Field Worker: Maurice R. Anderson
Date: September 14, 1937
Name: Mrs. Victoria Paul
Residence: Pauls Valley, Oklahoma
Date of Birth: 1878
Place of Birth: Mississippi
Father: J.T. Rossen, born in Virginia
Mother: Emily Bass, born in Alabama
I came to the Indian Territory with my father and mother. We were
moving from Mississippi to the Indian Territory in wagons, working horses and oxen
in 1889. I was eleven years old. I remember people telling my father that he
would have to be on the lookout for horse thieves. We had some trouble while
crossing Arkansas, but after we crossed into the Indian Territory we never were bothered
by anyone. My father would buy feed from the Indians and they were the most
accommodating people I ever met. We came through Muskogee but there wasn't much of a
town there then. At that time there were but few roads and at times it looked as if
it would be impossible to go any farther. After several months of traveling over
rough country we located at Pauls Valley. My father traded the ox team, a tent
and a few horses to Mr. John Burks for a lease that had
a two room log house on it. This lease had never been worked but there was a plowed
furrow around it. My father and brothers began putting this prairie land in
cultivation. There was open range at that time, and you could have all the
hogs and cattle you wanted to own, but you had to have your brand and mark on them.
There was an Indian law at that time between the Choctaw and Chickasaw
Indians that if anyone's cattle grazed over on the other's territory the person owning the
cattle would be tried by the Indian laws and given the death sentence. They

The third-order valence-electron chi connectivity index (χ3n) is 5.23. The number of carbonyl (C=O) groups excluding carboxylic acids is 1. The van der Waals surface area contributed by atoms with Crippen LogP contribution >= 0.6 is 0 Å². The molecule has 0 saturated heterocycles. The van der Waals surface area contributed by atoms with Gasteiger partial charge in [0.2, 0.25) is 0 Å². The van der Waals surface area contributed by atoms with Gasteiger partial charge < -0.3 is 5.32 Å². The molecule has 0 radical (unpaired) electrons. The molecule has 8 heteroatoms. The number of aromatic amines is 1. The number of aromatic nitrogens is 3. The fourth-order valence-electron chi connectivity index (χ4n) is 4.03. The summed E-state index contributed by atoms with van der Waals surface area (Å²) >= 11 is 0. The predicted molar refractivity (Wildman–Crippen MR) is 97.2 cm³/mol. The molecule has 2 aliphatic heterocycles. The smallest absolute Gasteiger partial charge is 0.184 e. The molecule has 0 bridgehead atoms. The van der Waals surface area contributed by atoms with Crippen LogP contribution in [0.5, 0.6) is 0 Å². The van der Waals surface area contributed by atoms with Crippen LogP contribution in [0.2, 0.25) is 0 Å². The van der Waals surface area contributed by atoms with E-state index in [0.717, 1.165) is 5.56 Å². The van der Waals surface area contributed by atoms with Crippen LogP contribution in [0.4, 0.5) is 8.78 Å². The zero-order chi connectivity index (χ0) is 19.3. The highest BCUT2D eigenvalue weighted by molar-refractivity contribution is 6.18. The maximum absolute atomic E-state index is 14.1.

would carry out this sentence tool but when anyone was given the death penalty for some
crime under the Indian law he would be given an honor parole for a certain time in order
to visit his family and straighten up his affairs. Then on the day set for him to
die, this person would be at the place set and right on time.
It cost five dollars a year permit for a family to live in the Indian
Territory and two dollars and fifty cents for a single man. There would be
collectors come around and collect this fee and if the collectors did not turn in all that
he had collected then he would be tried under the Indian law and given so many lashes
across the back. They had a whipping post at the place where the court was held.
The Choctaws held court at Eagle Town and the Chickasaws held court at
I have heard my husband say he went to school at Cherokee town, and at
that time there was a church there. It was called a community church. My
husband was Bill Paul, Sr., a grandson of Smith Paul,
the man for whom Pauls Valley was named.
Amos Waite built the first schoolhouse in Pauls Valley
and it was a subscription school. A Mr. Mackey taught this school.
My father lived southwest of Pauls Valley about six miles and my sister and I had
to come to Pauls Valley to school. There were several children who lived in this
community who had to come to Pauls Valley to school, so my father and several other men
bought a frame building at Pauls Valley and moved it to this community. They made a
school building out of it and this school was called Red Branch school.
Today it is called Klondike.
I now live in Pauls Valley.